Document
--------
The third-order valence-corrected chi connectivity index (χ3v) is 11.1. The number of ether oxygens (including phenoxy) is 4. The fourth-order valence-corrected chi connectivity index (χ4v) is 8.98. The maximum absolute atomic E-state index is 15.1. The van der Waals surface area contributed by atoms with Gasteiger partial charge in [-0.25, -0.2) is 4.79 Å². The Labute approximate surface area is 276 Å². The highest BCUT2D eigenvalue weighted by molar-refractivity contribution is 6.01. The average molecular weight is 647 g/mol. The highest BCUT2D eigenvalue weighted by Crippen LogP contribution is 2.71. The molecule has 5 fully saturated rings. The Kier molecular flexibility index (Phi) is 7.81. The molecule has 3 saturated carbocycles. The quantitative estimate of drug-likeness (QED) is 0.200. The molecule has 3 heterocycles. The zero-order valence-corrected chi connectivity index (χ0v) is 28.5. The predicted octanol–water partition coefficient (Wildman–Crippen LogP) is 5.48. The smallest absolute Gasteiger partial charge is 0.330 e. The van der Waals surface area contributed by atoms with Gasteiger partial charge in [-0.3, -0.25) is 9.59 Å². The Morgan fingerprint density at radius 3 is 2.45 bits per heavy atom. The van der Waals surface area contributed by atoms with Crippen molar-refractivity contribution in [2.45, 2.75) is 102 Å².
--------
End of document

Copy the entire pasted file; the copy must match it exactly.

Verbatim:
The third-order valence-corrected chi connectivity index (χ3v) is 11.1. The number of ether oxygens (including phenoxy) is 4. The fourth-order valence-corrected chi connectivity index (χ4v) is 8.98. The maximum absolute atomic E-state index is 15.1. The van der Waals surface area contributed by atoms with Gasteiger partial charge in [-0.25, -0.2) is 4.79 Å². The Labute approximate surface area is 276 Å². The highest BCUT2D eigenvalue weighted by molar-refractivity contribution is 6.01. The average molecular weight is 647 g/mol. The highest BCUT2D eigenvalue weighted by Crippen LogP contribution is 2.71. The molecule has 5 fully saturated rings. The Kier molecular flexibility index (Phi) is 7.81. The molecule has 3 saturated carbocycles. The quantitative estimate of drug-likeness (QED) is 0.200. The molecule has 3 heterocycles. The zero-order valence-corrected chi connectivity index (χ0v) is 28.5. The predicted octanol–water partition coefficient (Wildman–Crippen LogP) is 5.48. The smallest absolute Gasteiger partial charge is 0.330 e. The van der Waals surface area contributed by atoms with Gasteiger partial charge in [-0.3, -0.25) is 9.59 Å². The Morgan fingerprint density at radius 3 is 2.45 bits per heavy atom. The van der Waals surface area contributed by atoms with Crippen molar-refractivity contribution in [2.45, 2.75) is 102 Å².